Content Jam 2013: Segmentation, Campaigns and Goals: The Three Keys to Cracking the GA Code by James Ellis
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Content Jam 2013: Segmentation, Campaigns and Goals: The Three Keys to Cracking the GA Code by James Ellis

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Content Jam 2013: Segmentation, Campaigns and Goals: The Three Keys to Cracking the GA Code by James Ellis Content Jam 2013: Segmentation, Campaigns and Goals: The Three Keys to Cracking the GA Code by James Ellis Presentation Transcript

  • Segmentation, Campaigns and Goals The Three Keys to Cracking the GA Code
  • Segmentation, Campaigns and Goals The Three Keys to Cracking the GA Code the greatest presentation you’ve ever seen
  • What you’re going to learn today: 1. How to connect all your inbound and outbound channels to GA 2. To learn where your best (not most) traffic is coming from 3. How to determine if that campaign made you any money
  • To solve any problem you need: Who What How
  • The Three Core Concepts: 1. Segments (The Who) 2. Conversion Goals (The What) 3. Campaigns (The How)
  • Just because
  • 1. Segments (The Who) Rule: Aggregate numbers are lies! LIES!!! Break them into segments to find their value.
  • Proof that aggregates are lies: Average pant size in this room is ~32”. If I start a business making pants, should I only make size 32 pants?!
  • 2. Conversions Goals (The What) Rule: You don’t want traffic. You want sales (or leads, or comments, or conversations, or shares, or something). So stop measuring “traffic.”
  • What’s a Goal? So… what do you want your site to do? What do you really want people to do on your site? If you can track/measure it, it can be a goal.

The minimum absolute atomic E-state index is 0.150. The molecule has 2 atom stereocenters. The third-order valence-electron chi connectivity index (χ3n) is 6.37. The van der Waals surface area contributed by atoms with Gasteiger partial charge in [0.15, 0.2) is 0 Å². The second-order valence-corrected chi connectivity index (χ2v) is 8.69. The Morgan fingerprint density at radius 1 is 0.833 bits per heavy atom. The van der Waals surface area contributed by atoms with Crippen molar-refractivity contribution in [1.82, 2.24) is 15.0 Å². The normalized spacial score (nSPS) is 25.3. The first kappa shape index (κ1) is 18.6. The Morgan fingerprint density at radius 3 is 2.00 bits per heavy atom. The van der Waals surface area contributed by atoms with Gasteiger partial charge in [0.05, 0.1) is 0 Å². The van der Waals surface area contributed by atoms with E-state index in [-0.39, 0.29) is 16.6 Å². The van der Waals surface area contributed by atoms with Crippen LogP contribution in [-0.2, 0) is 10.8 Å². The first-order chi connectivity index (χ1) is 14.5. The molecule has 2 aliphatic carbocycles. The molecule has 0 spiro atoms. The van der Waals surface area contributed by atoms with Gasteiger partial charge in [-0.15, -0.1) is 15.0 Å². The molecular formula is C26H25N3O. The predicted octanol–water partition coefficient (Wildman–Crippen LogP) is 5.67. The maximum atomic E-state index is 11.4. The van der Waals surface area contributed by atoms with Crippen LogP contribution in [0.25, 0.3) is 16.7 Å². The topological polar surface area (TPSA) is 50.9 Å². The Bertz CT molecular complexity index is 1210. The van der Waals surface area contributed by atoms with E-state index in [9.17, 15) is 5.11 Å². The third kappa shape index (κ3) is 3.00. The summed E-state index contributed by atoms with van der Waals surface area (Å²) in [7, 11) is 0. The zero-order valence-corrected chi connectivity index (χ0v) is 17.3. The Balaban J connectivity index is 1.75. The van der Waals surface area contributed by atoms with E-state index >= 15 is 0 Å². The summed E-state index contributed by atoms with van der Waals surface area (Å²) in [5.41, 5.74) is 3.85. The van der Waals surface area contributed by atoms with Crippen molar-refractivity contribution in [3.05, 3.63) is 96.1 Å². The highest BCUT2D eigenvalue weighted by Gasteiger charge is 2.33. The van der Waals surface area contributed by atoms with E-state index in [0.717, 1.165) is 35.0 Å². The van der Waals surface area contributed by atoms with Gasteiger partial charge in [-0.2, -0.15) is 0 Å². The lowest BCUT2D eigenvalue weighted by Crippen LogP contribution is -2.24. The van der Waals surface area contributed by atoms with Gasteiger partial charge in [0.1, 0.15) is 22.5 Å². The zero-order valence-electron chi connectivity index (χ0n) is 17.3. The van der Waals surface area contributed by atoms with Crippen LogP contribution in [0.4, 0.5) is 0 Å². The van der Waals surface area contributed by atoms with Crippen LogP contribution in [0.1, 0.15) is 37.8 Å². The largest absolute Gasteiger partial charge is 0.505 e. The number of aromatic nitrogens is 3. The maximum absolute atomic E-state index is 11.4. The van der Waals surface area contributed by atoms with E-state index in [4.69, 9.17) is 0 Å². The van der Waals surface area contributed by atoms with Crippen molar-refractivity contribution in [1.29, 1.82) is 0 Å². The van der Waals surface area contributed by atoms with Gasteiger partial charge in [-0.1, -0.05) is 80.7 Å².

• Because reasons
  • 3. Campaigns (The How) Rule: Don’t tell anyone, but Google is kinda dumb. It thinks in very limited channels. You can work around it, but you’ll need a magic key.
  • What’s a Campaign? A series of related actions (a Facebook ad, an email blast, a flyer and an AdWords ad, for example) that are connected in your mind, but not in GA’s mind.
  • Example: Product launch: ●Facebook posts (1/week) ●Twitter announcements (2/day) ●Two email announcement ●Posters ●AdWords Ads
  • To Google, this looks like: Source: ●Facebook ●Twitter ●Email ●Direct ●AdWords
  • Problems: ● Doesn’t see the campaign, only sees the elements ● Mixes in non-campaign activity (Twitter links unrelated to the campaign) ● Sifting through the haystack to find the needles from the same brand. Good luck.
  • Allow me to introduce: Google URL Builder
  • orbitmedia.com/?utm_source=OctNewsletter&utm_medium=email&utm_campaign=Launch ?utm_source=OctNewsletter &utm_medium=email &utm_campaign=Launch
  • ?utm_source=OctNews&utm_medium=email&utm_campaign=Launch ?utm_source=OctNews&utm_medium=twtr&utm_campaign=Launch ?utm_source=NovNews&utm_medium=email&utm_campaign=Launch ?utm_source=NovNews&utm_medium=flyer&utm_campaign=Launch
  • Put It Together When you know the Who, the What and the How, you’re able to make better decisions
  • Let’s go to the internet!
  • What did we learn? 1. How to connect all your channels to GA Google URL Builder 2. To learn where your best traffic is coming from Goals by segment 3. How to determine if that campaign made any money Goals by campaign
  • Actually Liz, realizations are the best.
  • Hi! I’m James Ellis! but you might as well call me SaltLab saltlab: @ | www | gmail Director of Digital Strategy at FLIRT Communications @flirtcomm flirtcommunications.com
  • Thanks for coming! Thanks Andy, Amanda and Orbit for inviting me onstage to make a fool of myself in front of all of you. Email me at saltlab@gmail.com and ask for my book “Google Analytics for Small Business.” It’s yours free. Tell your friends. SaltLab 2013 No, I can’t believe it, either.